Lift each other up with the same determination and the same foresight.  Not for evil, but to a different end.  Be wickedly smart in doing good, just as smart as that crooked steward.

Well, that makes sense.  Such sentiment warms the heart. Much better sense than that Jesus would be counseling us to loot, steal and cheat.  And sink into the mire of the swamp.

Listen to the wisdom of our biblical heritage: “Choose life that you and your children may live.”  And as the writer of 1 Timothy urges, we should commend all in prayer, even the vipers of the swamp, that “…we may lead a quiet and peaceable life, godly and respectful in every way.”  Despite all evidence to the contrary, we must hold out for the possibility of redemption – even for ourselves.

Yes, let us be adroit and canny in doing good.  Let us be persistent in such things as compassion.  We’re talking about patience, kindness, generosity, faithfulness, gentleness – the fruit of the Spirit.  The attitudes that make for life.  It’s the “attitude of gratitude,” as they say in the twelve-step movement.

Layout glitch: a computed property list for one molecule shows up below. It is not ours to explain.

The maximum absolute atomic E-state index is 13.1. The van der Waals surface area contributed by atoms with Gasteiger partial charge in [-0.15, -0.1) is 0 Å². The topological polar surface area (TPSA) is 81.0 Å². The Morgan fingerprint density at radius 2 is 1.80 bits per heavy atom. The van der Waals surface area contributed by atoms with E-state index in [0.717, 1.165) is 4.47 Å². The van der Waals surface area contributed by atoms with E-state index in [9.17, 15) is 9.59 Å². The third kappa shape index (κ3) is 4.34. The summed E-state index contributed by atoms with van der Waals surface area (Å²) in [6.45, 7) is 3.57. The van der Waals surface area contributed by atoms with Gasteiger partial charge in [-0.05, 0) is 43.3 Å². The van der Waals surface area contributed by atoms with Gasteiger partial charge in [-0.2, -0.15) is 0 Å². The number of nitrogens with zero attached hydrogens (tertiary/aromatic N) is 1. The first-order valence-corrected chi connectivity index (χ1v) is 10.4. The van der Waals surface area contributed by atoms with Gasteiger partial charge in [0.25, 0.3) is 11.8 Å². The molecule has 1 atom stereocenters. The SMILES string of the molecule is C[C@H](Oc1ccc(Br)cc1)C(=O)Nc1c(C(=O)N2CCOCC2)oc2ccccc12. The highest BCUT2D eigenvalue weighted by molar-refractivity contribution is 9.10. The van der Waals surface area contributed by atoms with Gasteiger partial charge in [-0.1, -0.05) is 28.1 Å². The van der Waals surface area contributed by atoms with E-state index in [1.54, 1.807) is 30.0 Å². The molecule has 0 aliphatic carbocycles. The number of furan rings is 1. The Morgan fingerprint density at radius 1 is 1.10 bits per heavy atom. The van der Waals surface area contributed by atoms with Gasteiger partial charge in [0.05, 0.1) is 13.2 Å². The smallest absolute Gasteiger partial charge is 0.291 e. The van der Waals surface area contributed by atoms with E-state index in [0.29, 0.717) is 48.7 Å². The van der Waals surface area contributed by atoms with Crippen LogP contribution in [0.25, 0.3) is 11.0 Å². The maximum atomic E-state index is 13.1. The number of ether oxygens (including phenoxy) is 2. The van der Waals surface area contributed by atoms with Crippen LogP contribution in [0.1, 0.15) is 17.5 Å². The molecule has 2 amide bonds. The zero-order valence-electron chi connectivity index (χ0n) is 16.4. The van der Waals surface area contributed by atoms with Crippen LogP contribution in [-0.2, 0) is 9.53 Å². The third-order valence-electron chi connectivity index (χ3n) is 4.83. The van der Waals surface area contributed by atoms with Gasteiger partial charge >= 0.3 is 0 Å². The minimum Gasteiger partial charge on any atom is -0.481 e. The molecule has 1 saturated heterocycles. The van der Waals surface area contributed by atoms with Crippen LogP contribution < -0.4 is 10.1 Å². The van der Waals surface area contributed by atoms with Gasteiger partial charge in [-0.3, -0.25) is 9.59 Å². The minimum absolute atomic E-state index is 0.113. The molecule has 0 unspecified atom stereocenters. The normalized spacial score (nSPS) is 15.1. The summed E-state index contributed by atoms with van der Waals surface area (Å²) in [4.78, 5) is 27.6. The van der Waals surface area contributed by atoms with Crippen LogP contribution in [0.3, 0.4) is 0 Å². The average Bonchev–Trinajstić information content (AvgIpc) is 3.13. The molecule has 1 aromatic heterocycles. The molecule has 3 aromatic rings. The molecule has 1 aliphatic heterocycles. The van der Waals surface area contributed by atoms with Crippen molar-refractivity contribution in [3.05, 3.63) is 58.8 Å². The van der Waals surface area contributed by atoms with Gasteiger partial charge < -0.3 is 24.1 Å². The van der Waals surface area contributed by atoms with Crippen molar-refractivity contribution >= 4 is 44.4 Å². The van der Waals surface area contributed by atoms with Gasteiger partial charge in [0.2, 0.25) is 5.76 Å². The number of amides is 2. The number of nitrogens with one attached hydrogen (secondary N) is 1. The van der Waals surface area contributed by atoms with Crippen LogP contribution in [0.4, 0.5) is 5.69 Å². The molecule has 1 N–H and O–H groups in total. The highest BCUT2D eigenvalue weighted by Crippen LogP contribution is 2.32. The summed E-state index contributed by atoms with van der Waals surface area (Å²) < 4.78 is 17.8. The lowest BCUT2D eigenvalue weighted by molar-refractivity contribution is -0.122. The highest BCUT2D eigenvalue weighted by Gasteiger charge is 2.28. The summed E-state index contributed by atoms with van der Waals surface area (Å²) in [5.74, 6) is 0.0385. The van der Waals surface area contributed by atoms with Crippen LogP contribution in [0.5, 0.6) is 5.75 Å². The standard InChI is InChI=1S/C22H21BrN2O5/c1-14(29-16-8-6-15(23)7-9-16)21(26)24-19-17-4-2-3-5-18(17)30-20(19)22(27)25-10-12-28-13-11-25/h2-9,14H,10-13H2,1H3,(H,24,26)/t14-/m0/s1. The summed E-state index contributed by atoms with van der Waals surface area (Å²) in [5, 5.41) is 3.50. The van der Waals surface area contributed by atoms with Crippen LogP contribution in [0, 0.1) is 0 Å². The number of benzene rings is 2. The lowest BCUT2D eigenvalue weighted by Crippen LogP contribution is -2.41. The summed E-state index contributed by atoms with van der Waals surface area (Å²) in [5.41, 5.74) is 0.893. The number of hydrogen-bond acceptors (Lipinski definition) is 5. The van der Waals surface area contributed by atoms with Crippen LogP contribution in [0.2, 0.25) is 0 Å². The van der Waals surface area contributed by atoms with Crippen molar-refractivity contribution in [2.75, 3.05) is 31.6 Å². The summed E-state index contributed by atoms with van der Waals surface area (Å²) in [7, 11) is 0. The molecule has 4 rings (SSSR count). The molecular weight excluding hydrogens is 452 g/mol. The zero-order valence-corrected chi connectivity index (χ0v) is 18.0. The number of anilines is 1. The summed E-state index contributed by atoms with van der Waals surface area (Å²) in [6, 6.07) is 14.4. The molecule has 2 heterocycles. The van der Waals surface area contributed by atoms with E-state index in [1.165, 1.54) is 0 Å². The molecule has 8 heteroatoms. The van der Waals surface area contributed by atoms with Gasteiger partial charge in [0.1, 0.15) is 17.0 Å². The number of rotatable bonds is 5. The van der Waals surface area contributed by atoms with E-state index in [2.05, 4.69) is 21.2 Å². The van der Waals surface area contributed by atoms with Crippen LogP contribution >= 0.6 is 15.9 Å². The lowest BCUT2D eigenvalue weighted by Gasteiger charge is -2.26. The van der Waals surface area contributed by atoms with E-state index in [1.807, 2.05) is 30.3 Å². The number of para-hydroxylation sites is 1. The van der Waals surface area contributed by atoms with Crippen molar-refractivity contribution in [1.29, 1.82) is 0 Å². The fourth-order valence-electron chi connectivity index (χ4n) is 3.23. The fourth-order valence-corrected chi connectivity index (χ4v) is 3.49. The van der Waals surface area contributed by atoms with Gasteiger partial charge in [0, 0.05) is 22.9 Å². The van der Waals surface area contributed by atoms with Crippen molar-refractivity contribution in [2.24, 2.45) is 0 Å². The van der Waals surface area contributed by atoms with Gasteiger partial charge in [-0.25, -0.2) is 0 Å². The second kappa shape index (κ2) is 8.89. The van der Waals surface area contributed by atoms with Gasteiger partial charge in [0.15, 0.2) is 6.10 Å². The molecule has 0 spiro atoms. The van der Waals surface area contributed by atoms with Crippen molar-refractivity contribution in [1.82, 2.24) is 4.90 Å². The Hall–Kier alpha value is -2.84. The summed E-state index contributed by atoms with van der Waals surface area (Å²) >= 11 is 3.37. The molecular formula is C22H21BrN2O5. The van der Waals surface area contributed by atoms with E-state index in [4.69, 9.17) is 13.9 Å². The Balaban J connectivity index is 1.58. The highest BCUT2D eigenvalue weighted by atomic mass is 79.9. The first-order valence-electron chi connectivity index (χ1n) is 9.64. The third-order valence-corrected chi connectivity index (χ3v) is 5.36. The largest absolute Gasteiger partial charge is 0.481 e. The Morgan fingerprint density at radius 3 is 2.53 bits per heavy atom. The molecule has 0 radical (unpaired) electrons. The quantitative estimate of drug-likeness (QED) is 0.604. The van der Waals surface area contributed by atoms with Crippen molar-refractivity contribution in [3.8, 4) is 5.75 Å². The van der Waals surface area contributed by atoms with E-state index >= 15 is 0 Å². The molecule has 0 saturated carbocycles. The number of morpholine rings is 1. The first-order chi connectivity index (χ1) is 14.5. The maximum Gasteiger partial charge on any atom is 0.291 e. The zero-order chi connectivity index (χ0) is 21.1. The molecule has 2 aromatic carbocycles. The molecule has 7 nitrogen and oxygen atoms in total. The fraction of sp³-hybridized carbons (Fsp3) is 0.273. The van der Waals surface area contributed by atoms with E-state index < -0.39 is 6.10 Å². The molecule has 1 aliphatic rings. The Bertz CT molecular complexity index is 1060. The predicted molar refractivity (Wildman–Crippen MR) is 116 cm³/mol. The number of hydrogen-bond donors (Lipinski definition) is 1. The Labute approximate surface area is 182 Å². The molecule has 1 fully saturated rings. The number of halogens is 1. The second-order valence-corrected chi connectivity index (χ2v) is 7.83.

And where does such a moral compass lead?  Here’s where such gifts of the Spirit lead us.  It’s a story I came across scrolling down through the AOL news one morning last week.  It is about a young, sixteen-year old high school girl named Whitney Kropp. 

Whitney has always been a fairly quiet girl, usually sitting in the back.  She wasn’t known for having many friends, and her family came from fairly modest means.  They were certainly not among the movers and shakers in their Michigan community.